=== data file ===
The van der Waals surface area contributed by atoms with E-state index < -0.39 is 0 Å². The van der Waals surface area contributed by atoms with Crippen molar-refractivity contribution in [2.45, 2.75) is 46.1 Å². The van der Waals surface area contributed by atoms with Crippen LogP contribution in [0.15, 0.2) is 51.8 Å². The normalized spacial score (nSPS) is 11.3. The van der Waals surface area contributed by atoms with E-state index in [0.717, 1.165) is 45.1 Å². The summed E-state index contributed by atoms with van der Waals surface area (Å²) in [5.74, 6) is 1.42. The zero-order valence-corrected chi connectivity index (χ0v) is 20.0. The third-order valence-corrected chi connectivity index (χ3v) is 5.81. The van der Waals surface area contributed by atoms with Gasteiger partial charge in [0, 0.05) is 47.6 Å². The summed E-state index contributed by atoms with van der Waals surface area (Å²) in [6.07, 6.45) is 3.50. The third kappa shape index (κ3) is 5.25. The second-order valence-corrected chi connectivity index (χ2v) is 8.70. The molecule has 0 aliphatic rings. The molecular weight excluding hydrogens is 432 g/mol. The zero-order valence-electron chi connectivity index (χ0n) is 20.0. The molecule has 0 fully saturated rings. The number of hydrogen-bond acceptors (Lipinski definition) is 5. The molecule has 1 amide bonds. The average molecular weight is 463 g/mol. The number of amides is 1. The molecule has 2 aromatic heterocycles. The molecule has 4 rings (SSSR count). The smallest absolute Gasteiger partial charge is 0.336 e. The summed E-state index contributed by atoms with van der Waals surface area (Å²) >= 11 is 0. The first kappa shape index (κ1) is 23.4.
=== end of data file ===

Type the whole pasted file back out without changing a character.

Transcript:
The van der Waals surface area contributed by atoms with E-state index < -0.39 is 0 Å². The van der Waals surface area contributed by atoms with Crippen molar-refractivity contribution in [2.45, 2.75) is 46.1 Å². The van der Waals surface area contributed by atoms with Crippen LogP contribution in [0.15, 0.2) is 51.8 Å². The normalized spacial score (nSPS) is 11.3. The van der Waals surface area contributed by atoms with E-state index in [0.717, 1.165) is 45.1 Å². The summed E-state index contributed by atoms with van der Waals surface area (Å²) in [5.74, 6) is 1.42. The zero-order valence-corrected chi connectivity index (χ0v) is 20.0. The third-order valence-corrected chi connectivity index (χ3v) is 5.81. The van der Waals surface area contributed by atoms with Gasteiger partial charge in [0, 0.05) is 47.6 Å². The summed E-state index contributed by atoms with van der Waals surface area (Å²) in [6.07, 6.45) is 3.50. The third kappa shape index (κ3) is 5.25. The second-order valence-corrected chi connectivity index (χ2v) is 8.70. The molecule has 0 aliphatic rings. The molecular weight excluding hydrogens is 432 g/mol. The zero-order valence-electron chi connectivity index (χ0n) is 20.0. The molecule has 0 fully saturated rings. The number of hydrogen-bond acceptors (Lipinski definition) is 5. The molecule has 1 amide bonds. The average molecular weight is 463 g/mol. The number of amides is 1. The molecule has 2 aromatic heterocycles. The molecule has 4 rings (SSSR count). The smallest absolute Gasteiger partial charge is 0.336 e. The summed E-state index contributed by atoms with van der Waals surface area (Å²) >= 11 is 0. The first kappa shape index (κ1) is 23.4.